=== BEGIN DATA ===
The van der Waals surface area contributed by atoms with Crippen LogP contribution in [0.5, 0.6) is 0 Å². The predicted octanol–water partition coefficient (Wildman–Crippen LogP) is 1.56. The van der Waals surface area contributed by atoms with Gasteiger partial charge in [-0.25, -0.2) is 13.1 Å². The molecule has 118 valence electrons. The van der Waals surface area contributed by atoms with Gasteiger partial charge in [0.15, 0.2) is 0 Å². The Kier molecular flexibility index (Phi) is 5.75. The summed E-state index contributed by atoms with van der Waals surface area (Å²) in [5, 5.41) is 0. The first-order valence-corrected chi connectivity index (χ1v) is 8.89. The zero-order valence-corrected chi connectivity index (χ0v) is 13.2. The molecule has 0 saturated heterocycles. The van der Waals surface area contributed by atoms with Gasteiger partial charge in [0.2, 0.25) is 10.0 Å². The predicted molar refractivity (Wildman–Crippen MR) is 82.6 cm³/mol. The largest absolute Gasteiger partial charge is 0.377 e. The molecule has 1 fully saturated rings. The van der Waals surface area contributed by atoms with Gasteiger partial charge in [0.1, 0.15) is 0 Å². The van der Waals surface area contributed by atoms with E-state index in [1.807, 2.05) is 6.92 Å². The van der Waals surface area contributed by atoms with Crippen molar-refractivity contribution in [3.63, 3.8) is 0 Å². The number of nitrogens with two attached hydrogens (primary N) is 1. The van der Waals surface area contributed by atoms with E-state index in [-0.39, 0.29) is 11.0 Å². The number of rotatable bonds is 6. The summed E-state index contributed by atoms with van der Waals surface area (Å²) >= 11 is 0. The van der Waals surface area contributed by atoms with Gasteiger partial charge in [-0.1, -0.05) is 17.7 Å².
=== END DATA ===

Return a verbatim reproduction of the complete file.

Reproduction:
The van der Waals surface area contributed by atoms with Crippen LogP contribution in [0.5, 0.6) is 0 Å². The predicted octanol–water partition coefficient (Wildman–Crippen LogP) is 1.56. The van der Waals surface area contributed by atoms with Gasteiger partial charge in [-0.25, -0.2) is 13.1 Å². The molecule has 118 valence electrons. The van der Waals surface area contributed by atoms with Gasteiger partial charge in [0.15, 0.2) is 0 Å². The Kier molecular flexibility index (Phi) is 5.75. The summed E-state index contributed by atoms with van der Waals surface area (Å²) in [5, 5.41) is 0. The first-order valence-corrected chi connectivity index (χ1v) is 8.89. The zero-order valence-corrected chi connectivity index (χ0v) is 13.2. The molecule has 0 saturated heterocycles. The van der Waals surface area contributed by atoms with Gasteiger partial charge in [0.2, 0.25) is 10.0 Å². The predicted molar refractivity (Wildman–Crippen MR) is 82.6 cm³/mol. The largest absolute Gasteiger partial charge is 0.377 e. The molecule has 1 fully saturated rings. The van der Waals surface area contributed by atoms with Gasteiger partial charge in [0.1, 0.15) is 0 Å². The van der Waals surface area contributed by atoms with E-state index in [1.807, 2.05) is 6.92 Å². The van der Waals surface area contributed by atoms with Crippen molar-refractivity contribution in [3.63, 3.8) is 0 Å². The number of nitrogens with two attached hydrogens (primary N) is 1. The van der Waals surface area contributed by atoms with E-state index in [-0.39, 0.29) is 11.0 Å². The number of rotatable bonds is 6. The summed E-state index contributed by atoms with van der Waals surface area (Å²) >= 11 is 0. The van der Waals surface area contributed by atoms with Gasteiger partial charge in [-0.1, -0.05) is 17.7 Å².